On May 15, 1993, at 1247 hours Pacific daylight time, a Cessna 182Q, N735HD, porpoised on landing and collapsed the nose gear during touchdown on runway 32R at Concord, California. The aircraft was owned and operated by Concord Jet Service, Inc., of Concord, California. Visual meteorological conditions prevailed at the time and no flight plan was filed for the operation. The aircraft incurred substantial damage. Neither the certificated private pilot nor his one passenger was injured. The flight originated at Monterey, California, on the day of the mishap at about 1200 hours as a personal cross country flight to Concord. Use your browsers 'back' function to return to synopsisReturn to Query Page
According to the pilot's written and oral statements, he was occupying the right front seat. The passenger, who holds a student pilot certificate and is the daughter of the individual who owns the company to which the aircraft is registered, was in the left seat and flying the aircraft. The pilot stated that the student was maintaining an airspeed of 85 on the approach and "leveled out the plane just before touchdown and on impact the plane bounced." The pilot further stated that after a second bounce the student asked him to take control of the aircraft. The pilot reported that he completed the landing and brought the aircraft to a stop on the parallel taxiway where damage was discovered to the nose gear strut, propeller and engine firewall.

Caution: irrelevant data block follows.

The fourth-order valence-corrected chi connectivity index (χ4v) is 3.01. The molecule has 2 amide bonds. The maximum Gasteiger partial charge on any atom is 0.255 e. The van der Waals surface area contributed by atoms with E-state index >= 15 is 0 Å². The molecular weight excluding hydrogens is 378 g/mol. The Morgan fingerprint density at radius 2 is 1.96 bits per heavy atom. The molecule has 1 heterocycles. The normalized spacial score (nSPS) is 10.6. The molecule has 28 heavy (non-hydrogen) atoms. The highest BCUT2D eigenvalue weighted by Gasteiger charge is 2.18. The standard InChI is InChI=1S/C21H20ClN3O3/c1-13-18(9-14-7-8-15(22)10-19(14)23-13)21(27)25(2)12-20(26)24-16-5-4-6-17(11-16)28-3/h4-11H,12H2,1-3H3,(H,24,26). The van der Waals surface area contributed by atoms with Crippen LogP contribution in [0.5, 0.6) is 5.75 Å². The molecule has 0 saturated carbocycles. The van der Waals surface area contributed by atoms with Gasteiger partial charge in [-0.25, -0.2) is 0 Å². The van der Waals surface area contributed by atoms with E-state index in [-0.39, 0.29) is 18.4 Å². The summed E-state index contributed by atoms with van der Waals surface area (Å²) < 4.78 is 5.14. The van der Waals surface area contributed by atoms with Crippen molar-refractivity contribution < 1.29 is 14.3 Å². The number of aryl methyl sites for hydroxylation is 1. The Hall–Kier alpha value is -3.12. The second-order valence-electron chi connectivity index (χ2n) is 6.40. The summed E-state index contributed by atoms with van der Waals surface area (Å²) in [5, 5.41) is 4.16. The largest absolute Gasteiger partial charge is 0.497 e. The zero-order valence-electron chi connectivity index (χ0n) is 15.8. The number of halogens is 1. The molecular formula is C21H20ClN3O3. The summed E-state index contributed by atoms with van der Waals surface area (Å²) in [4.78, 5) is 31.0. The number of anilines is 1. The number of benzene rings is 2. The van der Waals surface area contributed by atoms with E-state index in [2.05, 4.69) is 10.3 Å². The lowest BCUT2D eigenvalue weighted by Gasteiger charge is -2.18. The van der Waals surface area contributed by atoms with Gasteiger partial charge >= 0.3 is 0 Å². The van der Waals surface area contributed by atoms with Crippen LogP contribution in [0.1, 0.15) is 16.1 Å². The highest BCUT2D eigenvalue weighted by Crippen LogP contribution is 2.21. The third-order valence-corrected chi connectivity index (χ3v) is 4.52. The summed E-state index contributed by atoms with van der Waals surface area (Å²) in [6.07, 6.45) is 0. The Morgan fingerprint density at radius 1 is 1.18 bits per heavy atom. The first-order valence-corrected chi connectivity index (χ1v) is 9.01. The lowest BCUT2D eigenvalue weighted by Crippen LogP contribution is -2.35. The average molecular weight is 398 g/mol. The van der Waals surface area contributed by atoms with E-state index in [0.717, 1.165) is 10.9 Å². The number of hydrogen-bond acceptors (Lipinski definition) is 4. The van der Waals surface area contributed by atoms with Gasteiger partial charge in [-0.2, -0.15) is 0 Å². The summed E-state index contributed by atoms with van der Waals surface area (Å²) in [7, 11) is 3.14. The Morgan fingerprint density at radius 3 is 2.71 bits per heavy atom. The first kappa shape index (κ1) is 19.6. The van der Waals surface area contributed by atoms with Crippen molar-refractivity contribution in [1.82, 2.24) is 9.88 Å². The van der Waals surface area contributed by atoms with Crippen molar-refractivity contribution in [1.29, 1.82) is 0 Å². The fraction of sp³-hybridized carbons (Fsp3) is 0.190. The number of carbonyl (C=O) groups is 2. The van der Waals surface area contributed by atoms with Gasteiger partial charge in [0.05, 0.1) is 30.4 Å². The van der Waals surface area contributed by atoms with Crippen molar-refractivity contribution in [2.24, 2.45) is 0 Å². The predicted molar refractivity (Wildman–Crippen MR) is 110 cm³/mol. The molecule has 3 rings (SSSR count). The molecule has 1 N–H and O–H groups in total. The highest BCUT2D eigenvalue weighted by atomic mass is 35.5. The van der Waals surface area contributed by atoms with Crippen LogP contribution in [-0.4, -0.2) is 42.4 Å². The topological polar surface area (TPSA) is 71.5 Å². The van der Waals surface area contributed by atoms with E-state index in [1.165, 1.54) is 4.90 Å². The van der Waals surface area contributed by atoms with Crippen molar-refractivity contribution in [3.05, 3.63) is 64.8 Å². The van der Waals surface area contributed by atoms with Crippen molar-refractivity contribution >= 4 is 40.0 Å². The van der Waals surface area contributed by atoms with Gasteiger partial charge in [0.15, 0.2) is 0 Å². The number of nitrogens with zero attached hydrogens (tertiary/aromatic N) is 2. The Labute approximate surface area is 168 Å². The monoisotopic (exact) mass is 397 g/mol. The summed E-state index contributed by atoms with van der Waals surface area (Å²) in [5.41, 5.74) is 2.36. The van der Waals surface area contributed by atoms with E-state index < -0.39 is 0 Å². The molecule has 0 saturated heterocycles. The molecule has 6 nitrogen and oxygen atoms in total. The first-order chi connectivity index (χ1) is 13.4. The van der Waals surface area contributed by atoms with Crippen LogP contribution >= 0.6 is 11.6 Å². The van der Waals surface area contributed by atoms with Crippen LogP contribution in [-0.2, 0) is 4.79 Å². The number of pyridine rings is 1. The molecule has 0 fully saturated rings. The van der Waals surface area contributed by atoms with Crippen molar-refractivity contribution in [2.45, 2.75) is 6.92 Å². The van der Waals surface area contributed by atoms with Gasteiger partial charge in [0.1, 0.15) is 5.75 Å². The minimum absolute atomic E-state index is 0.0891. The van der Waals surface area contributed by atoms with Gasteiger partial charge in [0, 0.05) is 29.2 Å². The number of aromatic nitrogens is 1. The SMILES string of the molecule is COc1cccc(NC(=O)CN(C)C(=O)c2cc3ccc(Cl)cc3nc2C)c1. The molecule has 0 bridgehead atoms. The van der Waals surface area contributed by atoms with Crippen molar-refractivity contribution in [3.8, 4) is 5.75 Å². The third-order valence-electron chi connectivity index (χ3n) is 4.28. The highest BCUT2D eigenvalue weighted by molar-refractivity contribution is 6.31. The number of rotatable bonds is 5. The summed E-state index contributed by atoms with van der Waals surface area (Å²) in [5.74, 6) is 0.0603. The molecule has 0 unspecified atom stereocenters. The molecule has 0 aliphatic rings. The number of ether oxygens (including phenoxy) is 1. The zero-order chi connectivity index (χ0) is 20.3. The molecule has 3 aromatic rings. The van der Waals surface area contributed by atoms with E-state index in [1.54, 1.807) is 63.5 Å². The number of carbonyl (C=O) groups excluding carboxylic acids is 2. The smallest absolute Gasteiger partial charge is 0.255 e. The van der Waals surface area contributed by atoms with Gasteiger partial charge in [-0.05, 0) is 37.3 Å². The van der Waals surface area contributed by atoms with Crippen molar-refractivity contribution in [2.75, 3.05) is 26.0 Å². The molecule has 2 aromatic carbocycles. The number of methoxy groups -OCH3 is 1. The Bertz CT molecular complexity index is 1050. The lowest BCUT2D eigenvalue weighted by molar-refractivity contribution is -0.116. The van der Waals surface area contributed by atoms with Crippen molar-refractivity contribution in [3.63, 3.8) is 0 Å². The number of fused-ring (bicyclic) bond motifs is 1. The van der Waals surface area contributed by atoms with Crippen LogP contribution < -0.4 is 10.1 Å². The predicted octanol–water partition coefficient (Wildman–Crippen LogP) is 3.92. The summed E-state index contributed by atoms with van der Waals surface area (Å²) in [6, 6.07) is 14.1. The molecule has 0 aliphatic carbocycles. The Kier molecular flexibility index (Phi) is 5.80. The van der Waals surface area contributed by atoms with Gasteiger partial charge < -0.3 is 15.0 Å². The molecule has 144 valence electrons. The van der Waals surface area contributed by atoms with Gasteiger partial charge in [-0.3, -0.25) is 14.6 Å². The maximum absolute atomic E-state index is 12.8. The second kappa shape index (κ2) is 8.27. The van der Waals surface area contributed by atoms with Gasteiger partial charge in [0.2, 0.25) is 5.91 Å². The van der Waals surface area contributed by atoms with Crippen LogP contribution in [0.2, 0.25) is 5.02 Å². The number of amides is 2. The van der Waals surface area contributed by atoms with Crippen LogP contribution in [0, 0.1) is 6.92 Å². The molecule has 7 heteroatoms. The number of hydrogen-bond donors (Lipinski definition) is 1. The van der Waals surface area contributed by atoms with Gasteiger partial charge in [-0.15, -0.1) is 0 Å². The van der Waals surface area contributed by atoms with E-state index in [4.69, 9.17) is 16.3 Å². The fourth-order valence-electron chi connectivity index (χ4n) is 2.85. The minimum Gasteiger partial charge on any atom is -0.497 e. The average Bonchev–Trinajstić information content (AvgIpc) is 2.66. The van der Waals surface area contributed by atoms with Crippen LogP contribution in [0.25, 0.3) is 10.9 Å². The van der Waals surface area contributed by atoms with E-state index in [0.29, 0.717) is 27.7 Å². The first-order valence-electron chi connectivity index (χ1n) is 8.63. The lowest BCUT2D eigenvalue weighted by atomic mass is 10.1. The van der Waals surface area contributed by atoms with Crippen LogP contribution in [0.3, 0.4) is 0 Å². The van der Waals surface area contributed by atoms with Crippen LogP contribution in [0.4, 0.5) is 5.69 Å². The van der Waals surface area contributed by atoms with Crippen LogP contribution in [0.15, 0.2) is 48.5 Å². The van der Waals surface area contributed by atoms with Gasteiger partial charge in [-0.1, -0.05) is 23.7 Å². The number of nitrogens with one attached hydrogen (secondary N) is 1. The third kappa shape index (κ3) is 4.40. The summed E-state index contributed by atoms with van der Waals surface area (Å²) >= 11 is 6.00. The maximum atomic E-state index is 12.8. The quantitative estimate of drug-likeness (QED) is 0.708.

In a verbal statement to FAA inspectors, the student pilot admitted occupying the left seat but denied flying the aircraft during the approach and landing. The student pilot holds a valid student certificate with about 45 hours of dual instruction. The student has not been endorsed for solo privileges.